Bono, one of the world's most famous rock stars, laments that the Psalms are notably missing from Christian music and wants to inspire artists to reflect on the book as they create their work.

In a recent interview series with David Taylor, a theology and culture professor at Fuller Theological Seminary in Pasadena, California, the lead singer of U2 said he recently engaged the Songs of Ascent, the section of 15 songs in Psalms 120–134. He broke them down into different categories as an exercise and said he was amazed at what he discovered.

In those selected Psalms one sees a "song of mercy, song peace, a song of hubris, a song of rage, a song of tears, a song of searching, a song of humility."

"Why is it in Christian music that I can't find them?" he asked, noting the utility of those Psalms.

"I think there are some trapped artists," he said, "and I'd like them to be un-trapped."

Taylor asked Bono for one good thing people who have no Christian faith or interest in the Bible can find should they happen to read the Psalms.

"Psalm 82 is a good start," Bono replied.

That Psalm's words about defending the poor and the orphan, rescuing them from the power of evil people, is not charity but justice, he said.

"Isn't it incredible that Jesus starts with His mission, the year of our Lord's favor, the year of Jubilee, He gives sight to the blind ... it's justice, it's not charity," he reiterated.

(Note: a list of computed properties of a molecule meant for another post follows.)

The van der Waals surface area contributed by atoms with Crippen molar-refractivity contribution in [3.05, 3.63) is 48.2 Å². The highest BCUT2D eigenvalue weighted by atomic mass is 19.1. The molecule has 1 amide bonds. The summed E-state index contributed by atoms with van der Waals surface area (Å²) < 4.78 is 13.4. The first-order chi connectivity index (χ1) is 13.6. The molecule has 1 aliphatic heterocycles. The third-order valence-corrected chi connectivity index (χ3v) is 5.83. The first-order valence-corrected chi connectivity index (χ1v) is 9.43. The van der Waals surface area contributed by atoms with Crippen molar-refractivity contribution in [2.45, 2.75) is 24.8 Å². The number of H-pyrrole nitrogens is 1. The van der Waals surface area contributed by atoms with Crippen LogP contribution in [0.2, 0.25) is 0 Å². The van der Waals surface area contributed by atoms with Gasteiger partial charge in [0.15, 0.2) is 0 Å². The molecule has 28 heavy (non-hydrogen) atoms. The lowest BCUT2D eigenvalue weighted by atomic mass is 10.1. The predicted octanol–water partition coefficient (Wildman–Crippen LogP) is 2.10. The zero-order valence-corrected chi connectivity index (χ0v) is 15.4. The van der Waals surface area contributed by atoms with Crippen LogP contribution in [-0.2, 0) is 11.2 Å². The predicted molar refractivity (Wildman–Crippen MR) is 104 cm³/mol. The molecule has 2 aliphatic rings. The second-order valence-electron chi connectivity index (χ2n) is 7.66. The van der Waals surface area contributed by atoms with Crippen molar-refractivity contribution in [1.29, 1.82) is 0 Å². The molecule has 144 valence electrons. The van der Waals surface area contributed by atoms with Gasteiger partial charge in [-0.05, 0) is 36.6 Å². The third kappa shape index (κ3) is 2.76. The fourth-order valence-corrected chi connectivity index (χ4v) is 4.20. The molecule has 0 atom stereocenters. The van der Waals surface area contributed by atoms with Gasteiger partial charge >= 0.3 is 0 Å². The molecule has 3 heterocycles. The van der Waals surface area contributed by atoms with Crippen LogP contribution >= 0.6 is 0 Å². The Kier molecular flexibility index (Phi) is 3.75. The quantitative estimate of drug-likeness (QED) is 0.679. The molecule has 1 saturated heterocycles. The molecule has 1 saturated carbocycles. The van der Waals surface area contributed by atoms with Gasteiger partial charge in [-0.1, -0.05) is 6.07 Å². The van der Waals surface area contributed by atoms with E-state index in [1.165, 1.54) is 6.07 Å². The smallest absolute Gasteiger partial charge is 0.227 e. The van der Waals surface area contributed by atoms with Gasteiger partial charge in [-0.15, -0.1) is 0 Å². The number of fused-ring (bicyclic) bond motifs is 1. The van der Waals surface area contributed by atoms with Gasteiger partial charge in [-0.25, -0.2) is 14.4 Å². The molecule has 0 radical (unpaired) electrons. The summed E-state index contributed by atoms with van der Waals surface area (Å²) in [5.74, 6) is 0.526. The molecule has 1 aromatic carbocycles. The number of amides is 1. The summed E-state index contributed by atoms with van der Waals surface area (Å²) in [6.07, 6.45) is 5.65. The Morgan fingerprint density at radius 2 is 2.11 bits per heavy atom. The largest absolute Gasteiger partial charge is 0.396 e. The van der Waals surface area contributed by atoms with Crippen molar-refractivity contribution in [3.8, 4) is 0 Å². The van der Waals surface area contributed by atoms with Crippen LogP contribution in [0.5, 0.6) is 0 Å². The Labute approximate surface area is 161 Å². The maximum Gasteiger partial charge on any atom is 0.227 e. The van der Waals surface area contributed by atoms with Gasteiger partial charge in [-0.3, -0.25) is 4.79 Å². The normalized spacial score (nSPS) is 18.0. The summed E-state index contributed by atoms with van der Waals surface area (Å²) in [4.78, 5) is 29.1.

Several Psalms prophesy that the reason Jesus comes to the Earth is because the needy are oppressed, Bono said. And when Christ quotes Isaiah 61 in the Gospels, He sets out His manifesto for His ministry.

All art is by nature "prophetic," he added in the fourth installment with Taylor.

While acknowledging that what he was about to say might be controversial, Bono said that "if the job of the prophet is to describe the state of the soul, the soul of the city, if we want to know what's really going on ... you've got to really go look at the art."

"Go look at the art, go look at the graffiti, go listen to the hip-hop coming out of the ghetto blasters [boomboxes]. Some of it is strong stuff but it's honest. It's reflecting the real state of the soul."

Bono further mentioned that he only just started to realize "the only real problem that God can't deal with is the problem you don't know you have or if you're lying to cover up."

So even when art is made for the most of flippant reasons, he added, it's "revelatory" in that is gives pastors a window into what people really feel.

Pastors, he asserted, would do well to listen.

Bono further encouraged young artists to do what Jesus once did and "draw in the sand."

"I say this because it's my own aspiration to listen more, to be silent more. To both draw in the sand more and to look for the drawing in the sand more."

"I don't know why we don't know what Jesus wrote in the sand. It's telling that we don't know. The privacy of that moment is sort of rich. In a world where there is no privacy, that's rich moment."



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